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Colonial Interaction and Resource Exploitation in the Sinis Peninsula

Dr. Linda Gosner, Michigan Society of Fellows - Department of Classical Studies - University of Michigan
Thursday, November 21, 2019
12:00-1:00 PM
1315 Whitney Auditorium School of Education Map
In 1921, travel writer D.H. Lawrence called the western Mediterranean island of Sardinia an unsubdued landscape “outside the circuit of civilization,” never fully colonized by Romans, Phoenicians, or Greeks. This view is representative of wider scholarly perceptions, which have generally considered the coastal colonies of ancient traders separately from the rural, inland landscapes inhabited by the indigenous populations. In order to break down this binary, Sinis Archaeological Project explores ancient colonial interaction, landscape use, and resource exploitation in the coastal and inland landscapes of west-central Sardinia. Dr. Gosner will provide a preliminary report of our first two seasons of landscape survey, held in 2018 and 2019. She discusses the methodology for our multi-scalar survey, discuss the preliminary results from our survey of an inland agricultural zone, and assess how survey can provide a clearer picture of Phoenician, Punic, and Roman strategies for colonization and trade on the island.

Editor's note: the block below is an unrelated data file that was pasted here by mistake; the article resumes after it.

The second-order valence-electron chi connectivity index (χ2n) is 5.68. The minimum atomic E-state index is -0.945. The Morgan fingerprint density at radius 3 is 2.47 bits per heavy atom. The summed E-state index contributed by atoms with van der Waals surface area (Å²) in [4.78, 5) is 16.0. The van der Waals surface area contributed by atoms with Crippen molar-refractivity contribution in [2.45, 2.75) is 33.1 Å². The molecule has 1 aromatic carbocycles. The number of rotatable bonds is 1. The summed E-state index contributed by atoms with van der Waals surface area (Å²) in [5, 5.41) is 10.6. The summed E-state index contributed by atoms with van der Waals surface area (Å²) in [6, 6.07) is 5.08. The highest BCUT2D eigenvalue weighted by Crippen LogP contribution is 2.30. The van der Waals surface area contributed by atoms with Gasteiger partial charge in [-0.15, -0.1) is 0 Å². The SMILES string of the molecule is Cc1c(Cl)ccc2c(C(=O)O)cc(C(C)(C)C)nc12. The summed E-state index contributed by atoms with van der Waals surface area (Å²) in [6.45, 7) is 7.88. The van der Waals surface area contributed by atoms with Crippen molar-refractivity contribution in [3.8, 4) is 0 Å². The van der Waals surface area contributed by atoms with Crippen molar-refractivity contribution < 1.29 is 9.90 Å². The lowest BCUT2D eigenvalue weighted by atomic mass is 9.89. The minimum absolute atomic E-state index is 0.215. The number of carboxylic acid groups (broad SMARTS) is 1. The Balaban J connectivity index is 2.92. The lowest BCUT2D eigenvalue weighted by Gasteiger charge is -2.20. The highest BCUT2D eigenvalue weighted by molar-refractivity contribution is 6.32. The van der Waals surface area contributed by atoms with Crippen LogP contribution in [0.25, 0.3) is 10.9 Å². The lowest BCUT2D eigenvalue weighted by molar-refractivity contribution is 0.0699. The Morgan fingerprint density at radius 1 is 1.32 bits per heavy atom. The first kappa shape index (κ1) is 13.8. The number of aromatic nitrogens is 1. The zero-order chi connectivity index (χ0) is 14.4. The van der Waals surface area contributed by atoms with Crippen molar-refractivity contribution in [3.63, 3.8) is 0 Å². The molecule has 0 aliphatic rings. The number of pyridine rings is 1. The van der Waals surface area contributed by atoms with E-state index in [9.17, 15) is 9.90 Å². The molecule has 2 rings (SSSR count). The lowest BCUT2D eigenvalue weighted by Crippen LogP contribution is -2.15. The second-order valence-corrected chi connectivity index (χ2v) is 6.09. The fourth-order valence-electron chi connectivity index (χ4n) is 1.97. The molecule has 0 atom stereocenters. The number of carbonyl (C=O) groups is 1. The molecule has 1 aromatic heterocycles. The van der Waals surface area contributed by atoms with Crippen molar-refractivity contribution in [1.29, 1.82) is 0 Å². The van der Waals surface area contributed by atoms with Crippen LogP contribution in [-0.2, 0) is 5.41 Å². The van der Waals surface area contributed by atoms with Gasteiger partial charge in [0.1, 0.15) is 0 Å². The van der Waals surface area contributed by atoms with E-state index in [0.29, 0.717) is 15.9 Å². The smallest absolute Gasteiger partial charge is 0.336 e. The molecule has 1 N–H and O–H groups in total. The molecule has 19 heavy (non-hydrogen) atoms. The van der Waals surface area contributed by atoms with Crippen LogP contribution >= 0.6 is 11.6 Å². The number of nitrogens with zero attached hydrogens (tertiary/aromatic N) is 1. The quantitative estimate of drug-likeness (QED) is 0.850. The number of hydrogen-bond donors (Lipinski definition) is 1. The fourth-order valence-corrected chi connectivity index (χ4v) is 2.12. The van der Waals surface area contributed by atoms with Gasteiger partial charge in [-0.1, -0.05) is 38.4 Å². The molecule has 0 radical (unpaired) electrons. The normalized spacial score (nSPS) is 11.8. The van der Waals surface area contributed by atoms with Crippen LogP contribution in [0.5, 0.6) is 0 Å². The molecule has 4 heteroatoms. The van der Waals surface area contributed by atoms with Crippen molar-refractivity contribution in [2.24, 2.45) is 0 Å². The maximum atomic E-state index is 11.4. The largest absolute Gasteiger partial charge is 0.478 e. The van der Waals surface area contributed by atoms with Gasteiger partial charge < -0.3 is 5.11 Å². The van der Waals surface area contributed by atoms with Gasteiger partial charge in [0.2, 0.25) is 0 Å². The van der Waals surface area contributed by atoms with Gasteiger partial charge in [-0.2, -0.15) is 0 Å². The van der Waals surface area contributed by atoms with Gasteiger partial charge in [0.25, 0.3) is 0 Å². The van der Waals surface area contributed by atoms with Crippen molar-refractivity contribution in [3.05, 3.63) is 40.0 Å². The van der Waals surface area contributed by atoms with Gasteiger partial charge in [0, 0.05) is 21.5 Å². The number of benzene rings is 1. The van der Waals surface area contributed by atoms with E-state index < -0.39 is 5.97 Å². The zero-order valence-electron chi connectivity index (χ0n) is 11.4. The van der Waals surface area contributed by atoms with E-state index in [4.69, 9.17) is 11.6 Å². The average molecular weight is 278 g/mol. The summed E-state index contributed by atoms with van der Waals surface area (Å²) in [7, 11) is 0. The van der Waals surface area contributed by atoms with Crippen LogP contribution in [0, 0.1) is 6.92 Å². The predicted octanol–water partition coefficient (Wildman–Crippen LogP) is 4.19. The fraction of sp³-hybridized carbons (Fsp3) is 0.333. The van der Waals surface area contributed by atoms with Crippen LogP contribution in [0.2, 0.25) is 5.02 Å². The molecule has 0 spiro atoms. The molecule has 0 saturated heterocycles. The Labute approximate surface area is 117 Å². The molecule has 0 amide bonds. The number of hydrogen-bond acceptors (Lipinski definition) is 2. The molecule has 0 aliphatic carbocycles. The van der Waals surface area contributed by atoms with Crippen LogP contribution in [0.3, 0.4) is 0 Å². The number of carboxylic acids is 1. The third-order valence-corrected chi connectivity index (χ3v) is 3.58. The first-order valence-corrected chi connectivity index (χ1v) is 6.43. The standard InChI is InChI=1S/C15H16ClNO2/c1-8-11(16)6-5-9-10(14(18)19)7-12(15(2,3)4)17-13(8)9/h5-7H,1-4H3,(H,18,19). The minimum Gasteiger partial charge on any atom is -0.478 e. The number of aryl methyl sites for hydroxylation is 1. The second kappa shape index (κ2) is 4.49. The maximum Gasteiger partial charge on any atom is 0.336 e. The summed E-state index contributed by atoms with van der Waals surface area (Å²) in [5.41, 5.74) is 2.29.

Building: School of Education
Event Type: Lecture / Discussion
Tags: Anthropology, Archaeology, Classical Studies
Source: Happening @ Michigan from Museum of Anthropological Archaeology, Classical Studies